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Colten Carlson hopes to contribute to the ‘next generation’ of dairy cows

Progressive Dairy Editorial Intern Emma Ohirko Published on 11 September 2020
Dairy judging team

“If you have happy cows, you have a happy life.” This is the mantra Colten Carlson, a 23-year-old dairy farmer from Willmar, Minnesota, considers while helping raise his family’s 1,800-milking-cow herd.

Carlson’s family has owned their farm, Carlson Dairy, since 1891. Carlson’s father is the herdsman and works alongside Carlson’s uncle and grandfather. As assistant herdsman, he assists his father with the day-to-day duties involved with caring for their herd, like vaccinating cows, caring for sick cows and helping with breeding.

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“My favorite part is definitely the reproduction side of work,” Carlson says. Between his junior and senior years of college, Carlson interned with ABS Global as a reproduction technician, where he gained experience setting cows up in different breeding programs and checking for cow comfort.

Carlson attends South Dakota State University and is very involved with the school’s dairy club and dairy cattle judging team. He has competed in dairy cattle judging competitions throughout the Midwest, as well as at the 2019 World Dairy Expo. Carlson has used his experience in dairy cattle judging to help provide youth with tips on showing their own cows. “I’ve helped out with the SDSU dairy camps, so we have campers come in and we show them how to clip their animals and the ins and outs of showing,” Carlson says.

At SDSU, Carlson is majoring in dairy production and double minoring in Spanish and agricultural business. When discussing why he chose his program, Carlson says, “I’ve always had an interest in animals.”

“I had the option to do animal science, but I felt that I would more than likely go back into the dairy industry, so I’d rather be more specific into the dairy industry,” he adds. Carlson says he enjoys the practicality of his program. He states, “When you’ve grown up on a farm, you do things because that’s how we’ve always done things, but going to school and being able to understand, ‘OK, this is actually why we do these things.’ Now I feel like I understand the whole concept and process of working at a dairy farm.”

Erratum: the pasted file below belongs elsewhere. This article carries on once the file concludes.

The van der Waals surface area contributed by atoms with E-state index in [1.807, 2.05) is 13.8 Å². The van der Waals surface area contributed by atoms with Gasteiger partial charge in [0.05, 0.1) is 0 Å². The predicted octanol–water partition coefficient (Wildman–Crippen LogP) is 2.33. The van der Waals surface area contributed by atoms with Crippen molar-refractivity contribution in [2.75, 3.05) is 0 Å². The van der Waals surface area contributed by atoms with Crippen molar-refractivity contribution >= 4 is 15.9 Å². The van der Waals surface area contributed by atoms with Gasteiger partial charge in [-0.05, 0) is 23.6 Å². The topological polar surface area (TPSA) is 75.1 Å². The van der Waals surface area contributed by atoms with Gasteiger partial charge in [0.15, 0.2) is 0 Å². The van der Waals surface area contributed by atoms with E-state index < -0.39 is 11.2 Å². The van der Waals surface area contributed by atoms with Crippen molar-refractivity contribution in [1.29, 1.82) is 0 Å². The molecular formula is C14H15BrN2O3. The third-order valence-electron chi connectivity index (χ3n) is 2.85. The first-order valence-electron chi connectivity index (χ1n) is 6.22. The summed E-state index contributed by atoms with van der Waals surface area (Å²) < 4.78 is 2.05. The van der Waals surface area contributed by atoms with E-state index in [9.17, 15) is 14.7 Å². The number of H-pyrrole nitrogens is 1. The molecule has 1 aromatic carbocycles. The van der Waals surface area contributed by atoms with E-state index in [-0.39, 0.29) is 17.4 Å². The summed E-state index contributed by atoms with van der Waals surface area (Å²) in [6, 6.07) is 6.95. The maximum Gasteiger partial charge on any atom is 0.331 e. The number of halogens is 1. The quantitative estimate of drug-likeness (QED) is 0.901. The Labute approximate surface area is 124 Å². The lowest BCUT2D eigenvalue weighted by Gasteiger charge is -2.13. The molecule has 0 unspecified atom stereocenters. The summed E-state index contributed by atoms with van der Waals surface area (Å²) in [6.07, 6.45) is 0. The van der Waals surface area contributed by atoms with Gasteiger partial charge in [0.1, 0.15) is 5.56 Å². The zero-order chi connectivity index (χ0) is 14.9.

Carlson is also on the SDSU wrestling team. “When I’m not farming, I’m wrestling or doing things outdoors,” Carlson says.

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The lack of consumer awareness that surrounds agricultural practices is something Carlson finds challenging about being in the dairy industry. He says, “It’s hard to explain to some people why we do what we do and why we enjoy it and why it needs to be done.” To deal with this, Carlson has begun networking with contacts in the livestock industry to discuss how to bridge the gap between consumers and producers.

He says attending the university has helped boost his confidence when discussing issues in agriculture. “Now when people ask questions about the dairy industry, I feel more comfortable and knowledgeable talking to them about those things,” Carlson says.

In the future, Carlson hopes to continue working at Carlson Dairy and perhaps earn his own ownership stake in the farm. He would like to apply the knowledge and experience he is gaining in dairy cattle genetics and reproduction to his work at his family’s farm. Carlson Dairy raises all their own replacement calves, so Carlson says it would be great to participate more in that process in the future by performing ultrasounds or confirming pregnancies. Carlson is also interested in the growing intersection of beef and dairy genetics and how it can benefit the dairy industry. He notes, “Seeing what the next generation of animals can look like and being able to contribute to that is pretty sweet.”

Carlson has considered pursuing graduate studies but says the main thing he looks forward to is sharing his passion for dairy farming with his family. He says, “Long-term, I would definitely like to come back home. There’s just something special about working with family; you just can’t get that experience anywhere else.” end mark

PHOTO: Colten Carlson (second from left) is studying dairy science at South Dakota State University. He participates on the collegiate dairy judging team. Courtesy photo.

Emma Ohirko
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